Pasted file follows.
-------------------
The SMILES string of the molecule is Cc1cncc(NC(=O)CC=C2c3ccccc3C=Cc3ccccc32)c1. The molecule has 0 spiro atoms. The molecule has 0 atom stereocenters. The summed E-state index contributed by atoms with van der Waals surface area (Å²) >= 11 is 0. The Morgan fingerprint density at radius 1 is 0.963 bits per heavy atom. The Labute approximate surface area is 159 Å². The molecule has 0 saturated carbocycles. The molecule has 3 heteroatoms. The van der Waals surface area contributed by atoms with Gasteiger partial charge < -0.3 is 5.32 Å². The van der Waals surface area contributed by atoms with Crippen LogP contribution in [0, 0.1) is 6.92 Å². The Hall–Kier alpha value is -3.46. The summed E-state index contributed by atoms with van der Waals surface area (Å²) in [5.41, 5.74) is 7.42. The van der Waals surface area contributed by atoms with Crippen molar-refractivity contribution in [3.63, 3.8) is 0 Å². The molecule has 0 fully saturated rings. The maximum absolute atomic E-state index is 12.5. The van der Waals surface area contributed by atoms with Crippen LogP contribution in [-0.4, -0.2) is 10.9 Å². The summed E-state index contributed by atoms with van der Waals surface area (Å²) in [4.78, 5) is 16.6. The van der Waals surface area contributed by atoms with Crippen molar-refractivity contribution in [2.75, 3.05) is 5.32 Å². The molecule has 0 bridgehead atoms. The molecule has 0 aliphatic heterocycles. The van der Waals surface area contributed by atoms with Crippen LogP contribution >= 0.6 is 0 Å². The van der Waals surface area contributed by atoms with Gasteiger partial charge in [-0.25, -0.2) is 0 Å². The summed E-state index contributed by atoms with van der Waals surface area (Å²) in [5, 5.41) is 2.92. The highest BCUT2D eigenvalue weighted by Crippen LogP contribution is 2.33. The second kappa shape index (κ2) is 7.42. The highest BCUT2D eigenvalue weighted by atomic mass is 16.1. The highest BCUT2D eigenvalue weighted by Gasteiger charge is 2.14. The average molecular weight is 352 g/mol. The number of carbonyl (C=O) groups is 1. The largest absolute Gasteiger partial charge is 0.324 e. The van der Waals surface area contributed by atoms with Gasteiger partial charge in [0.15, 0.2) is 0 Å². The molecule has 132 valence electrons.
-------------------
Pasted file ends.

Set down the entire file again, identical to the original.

The SMILES string of the molecule is Cc1cncc(NC(=O)CC=C2c3ccccc3C=Cc3ccccc32)c1. The molecule has 0 spiro atoms. The molecule has 0 atom stereocenters. The summed E-state index contributed by atoms with van der Waals surface area (Å²) >= 11 is 0. The Morgan fingerprint density at radius 1 is 0.963 bits per heavy atom. The Labute approximate surface area is 159 Å². The molecule has 0 saturated carbocycles. The molecule has 3 heteroatoms. The van der Waals surface area contributed by atoms with Gasteiger partial charge < -0.3 is 5.32 Å². The van der Waals surface area contributed by atoms with Crippen LogP contribution in [0, 0.1) is 6.92 Å². The Hall–Kier alpha value is -3.46. The summed E-state index contributed by atoms with van der Waals surface area (Å²) in [5.41, 5.74) is 7.42. The van der Waals surface area contributed by atoms with Crippen molar-refractivity contribution in [3.63, 3.8) is 0 Å². The molecule has 0 fully saturated rings. The maximum absolute atomic E-state index is 12.5. The van der Waals surface area contributed by atoms with Crippen LogP contribution in [-0.4, -0.2) is 10.9 Å². The summed E-state index contributed by atoms with van der Waals surface area (Å²) in [4.78, 5) is 16.6. The van der Waals surface area contributed by atoms with Crippen molar-refractivity contribution in [2.75, 3.05) is 5.32 Å². The molecule has 0 bridgehead atoms. The molecule has 0 aliphatic heterocycles. The van der Waals surface area contributed by atoms with Crippen LogP contribution >= 0.6 is 0 Å². The van der Waals surface area contributed by atoms with Gasteiger partial charge in [-0.25, -0.2) is 0 Å². The summed E-state index contributed by atoms with van der Waals surface area (Å²) in [5, 5.41) is 2.92. The highest BCUT2D eigenvalue weighted by Crippen LogP contribution is 2.33. The second kappa shape index (κ2) is 7.42. The highest BCUT2D eigenvalue weighted by atomic mass is 16.1. The highest BCUT2D eigenvalue weighted by Gasteiger charge is 2.14. The average molecular weight is 352 g/mol. The number of carbonyl (C=O) groups is 1. The largest absolute Gasteiger partial charge is 0.324 e. The van der Waals surface area contributed by atoms with Gasteiger partial charge in [0.15, 0.2) is 0 Å². The molecule has 132 valence electrons.